Social democrats win Greek regional elections amid mass abstention

By Robert Stevens
17 November 2010

The Panhellenic Socialist Movement (PASOK) government of Prime Minister George Papandreou won the Greek regional elections in the second and final round of voting on Sunday. The first round of voting, one week earlier, had resulted in only 2 of the 13 regional seats being won outright, prompting the second run-off.

In the second round, PASOK won eight of the country's 13 regions. Candidates backed by the party also took 73 of the country's 325 municipalities being contested. The other five regions were won by candidates backed by the conservative opposition party, New Democracy (ND).

As with the first round of voting, the abstention rate among voters reached a new record. In the first round, the abstention tally stood at a very high 39.01 percent, with a further 5.49 percent spoiling their ballot paper. This increased markedly in the second round, with 53.23 percent of the electorate not voting. A further 11.67 percent of people produced a blank/spoiled ballot paper.

This means that nearly two in three Greek voters did not vote for a candidate in the second round.

This mass abstention is a particularly clear sign of growing discontent with “official” politics, as it is illegal not to vote in Greece. Such levels of abstention reveal a pronounced level of disgust with both PASOK and ND, who are equally reviled and viewed as proponents of austerity and social misery.

In what were considered upsets, the regional government changed hands in close contests in Greece’s three largest cities—Athens, Thessaloniki and Piraeus. In Athens the PASOK-backed candidate and former Greek Ombudsman George Kaminis won the seat, with 51.94 percent against incumbent mayor Nikitas Kaklamanis. In Thessaloniki, PASOK-backed Yiannis Boutaris won with 50.2 percent over Costas Gioulekas, backed by ND. In Piraeus, ND-backed Vassilis Michaloliakos won the mayoral seat by 51.76 percent against PASOK-backed opponent Yiannis Michas.

As well as revealing the hostility of millions of people to the austerity programmes of the main bourgeois parties, the election also reveal the bankruptcy of the Greek middle-class, ex-left formations.

In the past year, Papandreou has unleashed an unprecedented programme of draconian cuts against the working class and sections of the middle class. At the behest of the International Monetary Fund, the European Union and the European Central Bank, it has imposed spending cuts of billions of euros. According to reports, Greek workers have on average taken a 30 percent wage cut.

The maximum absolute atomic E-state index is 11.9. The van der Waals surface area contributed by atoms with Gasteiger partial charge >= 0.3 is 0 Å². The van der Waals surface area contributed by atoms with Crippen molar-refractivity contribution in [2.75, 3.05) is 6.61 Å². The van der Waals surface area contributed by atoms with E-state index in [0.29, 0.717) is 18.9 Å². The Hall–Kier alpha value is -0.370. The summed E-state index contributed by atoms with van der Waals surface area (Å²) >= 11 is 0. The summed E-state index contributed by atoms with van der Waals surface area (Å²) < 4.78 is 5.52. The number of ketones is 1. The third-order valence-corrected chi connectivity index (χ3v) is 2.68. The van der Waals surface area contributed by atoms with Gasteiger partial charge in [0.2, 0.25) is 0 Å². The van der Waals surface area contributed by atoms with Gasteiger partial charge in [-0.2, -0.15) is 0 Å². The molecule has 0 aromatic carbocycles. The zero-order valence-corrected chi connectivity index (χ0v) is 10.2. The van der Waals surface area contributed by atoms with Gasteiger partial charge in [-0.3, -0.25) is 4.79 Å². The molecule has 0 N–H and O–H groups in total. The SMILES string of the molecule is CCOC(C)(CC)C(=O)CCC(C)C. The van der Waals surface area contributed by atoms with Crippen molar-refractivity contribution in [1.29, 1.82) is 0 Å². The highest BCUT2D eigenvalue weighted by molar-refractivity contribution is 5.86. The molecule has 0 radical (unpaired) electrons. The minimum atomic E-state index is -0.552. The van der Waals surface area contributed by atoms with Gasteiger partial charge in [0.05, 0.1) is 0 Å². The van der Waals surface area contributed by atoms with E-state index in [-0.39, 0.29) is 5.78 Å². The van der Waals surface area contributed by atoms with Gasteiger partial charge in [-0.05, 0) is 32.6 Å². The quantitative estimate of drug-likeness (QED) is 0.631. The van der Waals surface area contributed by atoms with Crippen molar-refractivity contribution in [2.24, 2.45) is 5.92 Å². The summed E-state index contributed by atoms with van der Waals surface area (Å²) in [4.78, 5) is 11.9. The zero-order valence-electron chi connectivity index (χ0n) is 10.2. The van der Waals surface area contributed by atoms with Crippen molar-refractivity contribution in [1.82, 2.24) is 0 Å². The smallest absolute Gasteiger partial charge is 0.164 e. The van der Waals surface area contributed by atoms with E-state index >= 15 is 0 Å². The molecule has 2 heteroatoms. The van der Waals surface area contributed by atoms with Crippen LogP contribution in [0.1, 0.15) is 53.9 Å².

The slashing of jobs, wages, pensions and conditions of millions of people has provoked mass resistance, expressed in the numerous strikes and protests held throughout the country.

This scenario would normally result in an uplift of the fortunes of organisations declaring themselves to be of the “left”. However, the election results have shown that these forces, including the Stalinist Greek Communist Party (KKE), SYRIZA (Coalition of the Radical Left) and ANTARSYA (Anticapitalist Left Cooperation for the Overthrow), can at best claim only marginal increases in their support.

The KKE increased its vote to 592,977, about 80,000 votes more than its 2009 total. The KKE said that it had 41 regional councillors elected and over 500 municipal councillors. This represented an increase of just 10 percent over its 2009 vote. As a ratio of the total electorate, who are legally obliged to vote, however, is it less than a 1 percent increase.

The Stalinists’ vote demonstrates they are only able to win support among the forces they can mobilise in their trade union body, PAME.

Ultimately, the Stalinists can only be viewed as an alternative “left” formation due to the role played by SYRIZA and ANTARSYA.

SYRIZA was formed in 2004 when Synaspismos, its largest component comprised mainly of “Euro-Communist” Stalinists from the KKE, united with several smaller groups. SYRIZA polled 4.5 percent in the election, but its numerical vote actually fell by 73,000 in total.

The elections mark a qualitative stage in the break-up and fragmentation of SYRIZA into various right-wing strands. In July, SYRIZA suffered a split, in which it lost four legislators of its 11-member parliamentary group. These four—Fotis Kouvelis, Nikos Tsoukalis, Thanasis Leventis and Grigoris Psarianos—were part of the Renewal Wing (RW) of the coalition and announced that they would sit as independents in parliament. Leventis also resigned from his post as deputy parliamentary speaker.

As the political character of the PASOK government as a tool of capital had become clear, RW became increasing vocal in its demands that SYRIZA more openly support austerity. RW leader Kouvelis said: “We want a left that does not feel it is legitimate to defend all workers’ established rights”.

The faction went on to form the Democratic Left and has since worked openly with PASOK in support of its anti-working class agenda, including demanding that truck drivers end their strike in July. This support has now extended to assisting PASOK in the regional elections. Giorgos Kaminis, who won the mayoral seat in Athens, was supported by both PASOK and the Democratic Left. Other candidates supported by the Democratic Left won seats in 35 municipalities in the election.